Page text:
3.2. Introduction into XHTML™ Basic

"The XHTML Basic document type includes the minimal set of modules required to be an XHTML host language document type, and in addition it includes images, forms, basic tables, and object support. It is designed for Web clients that do not support the full set of XHTML features; for example, Web clients such as mobile phones, PDAs, pagers, and settop boxes. The document type is rich enough for content authoring.

XHTML Basic is designed as a common base that may be extended. For example, an event module that is more generic than the traditional HTML 4 event system could be added or it could be extended by additional modules from XHTML Modularization such as the Scripting Module. The goal of XHTML Basic is to serve as a common language supported by various kinds of user agents.

The document type definition is implemented using XHTML modules as defined in 'Modularization of XHTML' [...]." [17] See at [23] for more information about the modularisation.

XHTML Basic consists of the following XHTML modules:

Structure Module*

body, head, html, title

Text Module*

abbr, acronym, address, blockquote, br, cite, code, dfn, div, em, h1, h2, h3, h4, h5, h6, kbd, p, pre, q, samp, span, strong, var

Hypertext Module*

a

List Module*

dl, dt, dd, ol, ul, li

Basic Forms Module

form, input, label, select, option, textarea

Basic Tables Module

caption, table, td, th, tr

Image Module

img

Object Module

object, param

Metainformation Module

meta

Link Module

link

Base Module

base

The asterix indicates all modules that are required XHTML Host Language modules. The difficulty for web authors and web application developers is that this recommendation does not contain a list of all attributes defined for each element. If you don't use an authoring tool, which allows determining the DTD to select an element or attribute, then you need to know these definitions quite well. Some guys in Japan provide a web service that shows all elements and their corresponding attributes and character mnemonic entities for many document types. One of these document types is XHTML Basic: XHTML Basic Tags List (see [24]). One would wonder that this tags list does not contain attributes like "style" or "font". We have already learned that we should separate structure from presentation. These attributes determine the presentation of an element. Therefore, the authors of this W3C recommendation have strictly avoided including such attributes into this DTD. Nevertheless, it contains elements like "blockquote", "q", "em" or "strong" that can still be used for the wrong purpose. So, it's not enough to apply a DTD to a web page but also to fulfill the requirements of accessible web content (see Chapter "W3C Web Content Accessibility Guidelines in practice").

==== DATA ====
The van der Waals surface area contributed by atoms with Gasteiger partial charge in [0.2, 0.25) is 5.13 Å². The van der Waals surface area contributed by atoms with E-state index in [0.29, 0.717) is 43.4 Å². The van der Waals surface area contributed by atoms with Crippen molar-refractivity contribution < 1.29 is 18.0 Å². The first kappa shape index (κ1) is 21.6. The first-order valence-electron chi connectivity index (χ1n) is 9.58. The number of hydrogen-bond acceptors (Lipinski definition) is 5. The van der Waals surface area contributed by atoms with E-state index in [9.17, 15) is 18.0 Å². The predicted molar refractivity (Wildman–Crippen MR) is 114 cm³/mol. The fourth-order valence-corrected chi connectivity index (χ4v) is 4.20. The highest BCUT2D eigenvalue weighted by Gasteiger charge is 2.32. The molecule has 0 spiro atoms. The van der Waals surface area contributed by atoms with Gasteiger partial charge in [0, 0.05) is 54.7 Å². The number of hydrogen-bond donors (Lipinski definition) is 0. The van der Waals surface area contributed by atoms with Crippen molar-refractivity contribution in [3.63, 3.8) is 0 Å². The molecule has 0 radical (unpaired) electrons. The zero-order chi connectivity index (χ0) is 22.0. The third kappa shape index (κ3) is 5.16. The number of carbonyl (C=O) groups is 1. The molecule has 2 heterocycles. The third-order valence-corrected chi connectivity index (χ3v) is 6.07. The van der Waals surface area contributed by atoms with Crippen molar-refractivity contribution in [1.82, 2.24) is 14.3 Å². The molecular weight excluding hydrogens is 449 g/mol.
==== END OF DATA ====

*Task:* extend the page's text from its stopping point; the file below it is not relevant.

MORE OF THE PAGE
Copyright © 2001-2003 by Rainer Hillebrand and Thomas Wierlemann